07/11/2013 03:25 GMT | Updated 23/01/2014 10:53 GMT

Sir Tim Berners-Lee: Digital Spying Is 'Appalling And Foolish'

FILE - In this Thursday, March 31, 2011 file photo, World Wide Web inventor Tim Berners-Lee addresses the media during the International World Wide Web conference in Hyderabad, India. The scientists at the European Organization for Nuclear Research, known by its French acronym CERN, are searching for the first Web page. It was there that Berners-Lee invented the Web in 1990 as an unsanctioned project. (AP Photo/Mahesh Kumar A., File)

The inventor of the world wide web has backed whistleblowers who "protect society's interests".

Sir Tim Berners-Lee made the comments as a group of Conservative MPs urged the Guardian to take responsibility for the security implications of reporting information leaked by former US intelligence operative Edward Snowden.

But Sir Tim applauded the Guardian's reporting for being in the public interest.

He said the checks and balances in place to oversee security agencies had failed, and accused them of weakening online security.

British computer scientist Sir Tim, who invented the world wide web in 1989, called for a "full and frank public debate" about the scale and scope of state surveillance.

He told the Guardian: "Whistleblowers, and responsible media outlets that work with them, play an important role.

"We need powerful agencies to combat criminal activity online - but any powerful agency needs checks and balances, and based on recent revelations it seems the current system of checks and balances has failed."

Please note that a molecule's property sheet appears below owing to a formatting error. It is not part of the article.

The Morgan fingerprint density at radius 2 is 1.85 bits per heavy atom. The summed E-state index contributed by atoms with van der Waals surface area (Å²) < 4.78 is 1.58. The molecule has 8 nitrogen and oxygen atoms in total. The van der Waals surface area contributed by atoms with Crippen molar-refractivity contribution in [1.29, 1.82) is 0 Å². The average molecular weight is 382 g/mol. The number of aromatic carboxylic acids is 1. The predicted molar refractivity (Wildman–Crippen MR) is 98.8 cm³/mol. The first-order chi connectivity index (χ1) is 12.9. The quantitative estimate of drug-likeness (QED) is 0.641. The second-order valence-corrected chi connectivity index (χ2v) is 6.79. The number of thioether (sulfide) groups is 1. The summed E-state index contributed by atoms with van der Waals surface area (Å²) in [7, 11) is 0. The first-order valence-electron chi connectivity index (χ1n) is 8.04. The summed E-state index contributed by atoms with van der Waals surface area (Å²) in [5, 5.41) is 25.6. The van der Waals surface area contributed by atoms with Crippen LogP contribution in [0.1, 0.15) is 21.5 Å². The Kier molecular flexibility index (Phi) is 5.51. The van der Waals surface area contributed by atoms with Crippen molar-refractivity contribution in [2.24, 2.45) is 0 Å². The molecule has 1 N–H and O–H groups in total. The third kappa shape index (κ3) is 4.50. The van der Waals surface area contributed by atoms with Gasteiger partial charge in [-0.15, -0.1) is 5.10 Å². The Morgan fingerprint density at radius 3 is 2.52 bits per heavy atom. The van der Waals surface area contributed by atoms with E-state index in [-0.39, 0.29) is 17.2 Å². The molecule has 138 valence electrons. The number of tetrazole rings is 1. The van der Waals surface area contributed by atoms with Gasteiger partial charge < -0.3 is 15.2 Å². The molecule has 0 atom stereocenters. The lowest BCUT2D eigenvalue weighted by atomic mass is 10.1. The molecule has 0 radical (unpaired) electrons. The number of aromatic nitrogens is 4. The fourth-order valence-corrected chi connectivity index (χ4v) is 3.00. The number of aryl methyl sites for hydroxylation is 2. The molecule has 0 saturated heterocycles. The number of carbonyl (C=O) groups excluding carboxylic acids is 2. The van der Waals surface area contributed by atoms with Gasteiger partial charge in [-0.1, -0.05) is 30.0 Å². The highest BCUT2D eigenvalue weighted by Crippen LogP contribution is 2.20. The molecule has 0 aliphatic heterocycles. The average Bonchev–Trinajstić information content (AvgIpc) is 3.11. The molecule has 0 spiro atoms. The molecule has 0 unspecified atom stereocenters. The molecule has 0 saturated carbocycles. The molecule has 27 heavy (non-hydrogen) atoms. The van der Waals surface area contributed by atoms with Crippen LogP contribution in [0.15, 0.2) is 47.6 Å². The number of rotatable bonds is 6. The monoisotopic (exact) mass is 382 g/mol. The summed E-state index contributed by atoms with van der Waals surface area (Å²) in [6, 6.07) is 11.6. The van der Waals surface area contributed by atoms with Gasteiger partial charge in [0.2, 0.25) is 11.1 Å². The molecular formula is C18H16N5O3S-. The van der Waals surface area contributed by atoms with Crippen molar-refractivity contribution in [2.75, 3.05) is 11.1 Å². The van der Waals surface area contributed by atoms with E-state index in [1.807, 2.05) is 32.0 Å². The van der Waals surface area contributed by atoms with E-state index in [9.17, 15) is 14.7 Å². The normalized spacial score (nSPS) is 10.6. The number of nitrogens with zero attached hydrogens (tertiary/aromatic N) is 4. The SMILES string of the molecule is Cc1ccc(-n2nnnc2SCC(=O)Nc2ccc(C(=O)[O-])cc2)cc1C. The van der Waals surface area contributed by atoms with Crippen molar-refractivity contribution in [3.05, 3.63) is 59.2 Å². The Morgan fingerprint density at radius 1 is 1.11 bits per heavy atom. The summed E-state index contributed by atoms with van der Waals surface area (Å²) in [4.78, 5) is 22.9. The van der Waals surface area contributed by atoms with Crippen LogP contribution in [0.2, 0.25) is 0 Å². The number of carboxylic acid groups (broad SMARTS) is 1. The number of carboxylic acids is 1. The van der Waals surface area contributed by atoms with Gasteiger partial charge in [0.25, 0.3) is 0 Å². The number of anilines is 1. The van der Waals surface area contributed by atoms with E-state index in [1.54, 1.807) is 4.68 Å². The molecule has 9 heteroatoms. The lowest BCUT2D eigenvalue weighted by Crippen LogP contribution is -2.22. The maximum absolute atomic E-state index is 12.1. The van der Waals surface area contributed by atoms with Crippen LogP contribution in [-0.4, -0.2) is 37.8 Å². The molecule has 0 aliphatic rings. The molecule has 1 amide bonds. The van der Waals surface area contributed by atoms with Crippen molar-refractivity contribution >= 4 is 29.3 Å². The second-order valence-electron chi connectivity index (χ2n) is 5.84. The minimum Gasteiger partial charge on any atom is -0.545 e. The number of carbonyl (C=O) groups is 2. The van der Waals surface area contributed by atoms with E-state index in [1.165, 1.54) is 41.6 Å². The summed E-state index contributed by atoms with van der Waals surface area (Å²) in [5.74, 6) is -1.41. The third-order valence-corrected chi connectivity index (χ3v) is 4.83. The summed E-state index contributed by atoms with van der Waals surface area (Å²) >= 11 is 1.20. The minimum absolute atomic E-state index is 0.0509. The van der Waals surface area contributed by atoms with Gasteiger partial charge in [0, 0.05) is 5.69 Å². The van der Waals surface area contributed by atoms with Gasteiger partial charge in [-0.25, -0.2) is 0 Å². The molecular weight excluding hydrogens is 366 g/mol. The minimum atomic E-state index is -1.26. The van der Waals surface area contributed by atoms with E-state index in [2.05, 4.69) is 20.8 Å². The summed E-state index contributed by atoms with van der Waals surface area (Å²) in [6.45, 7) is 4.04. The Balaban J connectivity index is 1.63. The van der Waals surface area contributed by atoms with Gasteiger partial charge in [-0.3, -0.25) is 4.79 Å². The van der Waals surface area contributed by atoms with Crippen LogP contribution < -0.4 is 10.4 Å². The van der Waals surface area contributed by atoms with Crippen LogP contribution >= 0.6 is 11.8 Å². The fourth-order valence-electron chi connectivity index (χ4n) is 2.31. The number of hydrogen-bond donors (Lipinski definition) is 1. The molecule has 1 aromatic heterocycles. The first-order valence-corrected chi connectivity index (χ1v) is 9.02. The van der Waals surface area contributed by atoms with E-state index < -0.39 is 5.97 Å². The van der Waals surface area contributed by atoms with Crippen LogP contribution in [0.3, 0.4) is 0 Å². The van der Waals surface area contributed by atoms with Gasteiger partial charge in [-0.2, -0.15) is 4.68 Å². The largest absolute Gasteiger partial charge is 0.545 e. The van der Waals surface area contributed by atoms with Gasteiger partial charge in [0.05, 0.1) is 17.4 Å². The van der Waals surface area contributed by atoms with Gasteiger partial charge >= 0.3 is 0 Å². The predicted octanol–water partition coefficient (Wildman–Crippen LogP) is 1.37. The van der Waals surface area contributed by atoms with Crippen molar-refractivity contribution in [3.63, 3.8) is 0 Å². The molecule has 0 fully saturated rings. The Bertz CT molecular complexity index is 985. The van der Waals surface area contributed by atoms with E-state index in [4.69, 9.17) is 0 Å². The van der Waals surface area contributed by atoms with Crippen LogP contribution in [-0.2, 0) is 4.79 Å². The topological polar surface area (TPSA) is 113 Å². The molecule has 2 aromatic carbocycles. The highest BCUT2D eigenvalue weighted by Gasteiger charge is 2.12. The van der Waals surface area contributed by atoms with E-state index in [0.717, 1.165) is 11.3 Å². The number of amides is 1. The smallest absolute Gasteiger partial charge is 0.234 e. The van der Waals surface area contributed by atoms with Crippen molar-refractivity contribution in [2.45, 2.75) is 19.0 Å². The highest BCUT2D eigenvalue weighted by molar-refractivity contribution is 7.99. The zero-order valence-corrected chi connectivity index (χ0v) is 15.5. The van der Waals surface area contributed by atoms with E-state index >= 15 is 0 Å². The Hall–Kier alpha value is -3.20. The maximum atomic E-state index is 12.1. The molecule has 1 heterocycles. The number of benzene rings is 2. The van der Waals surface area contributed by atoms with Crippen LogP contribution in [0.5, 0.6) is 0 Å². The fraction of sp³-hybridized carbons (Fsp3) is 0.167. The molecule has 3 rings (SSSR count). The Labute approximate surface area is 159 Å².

He added: "Here is where whistleblowing and responsible reporting can step in to protect society's interests."

Calling for an international system to protect whistleblowers such as Mr Snowden, he said: "Civilisation has to a certain extent depended on whistleblowers, and therefore you have to protect them."

Sir Tim said that while he had anticipated many of the surveillance activities that have been exposed, he "didn't realise it would be so big".

He criticised GCHQ and America's National Security Agency (NSA) for cracking online encryption which protects millions of users' data, saying it would weaken online security and benefit criminal gangs and hostile states.

The 28 Tory MPs, including Julian Smith and former colonels Bob Stewart and Patrick Mercer, have written to the Guardian's editor, Alan Rusbridger, asking him to consult the government or security services before publishing any further stories based on the documents, to fully understand the security implications.

They also called on the newspaper to inform the government and intelligence services of the precise nature of the information it has shared with other journalists and bloggers and the identities of those to whom it has passed information.

In their letter, the MPs said that publishing the leaked information in such detail "runs the risk of compromising the vital work of the institutions, processes and people who protect the safety of this country".

They asked the newspaper to accept that it shares responsibility for the safety of UK citizens and to "act accordingly" with its stories, to discuss with the intelligence services the implications for national security that publication would have, and to be explicit about any information it has released that could threaten the safety of intelligence services personnel.

Highlighting the security risks that might occur if information intended for other journalists fell into the hands of terrorists or "hostile foreign powers", the MPs asked the Guardian to be open with the Government and security agencies about exactly what information it had shared, and with whom.

They said: "We are asking you to do no more than to share with our intelligence services, the very people who protect the freedoms which the Guardian champions, that which you have already shared freely with international bloggers and journalists who have no concept of the UK national interest."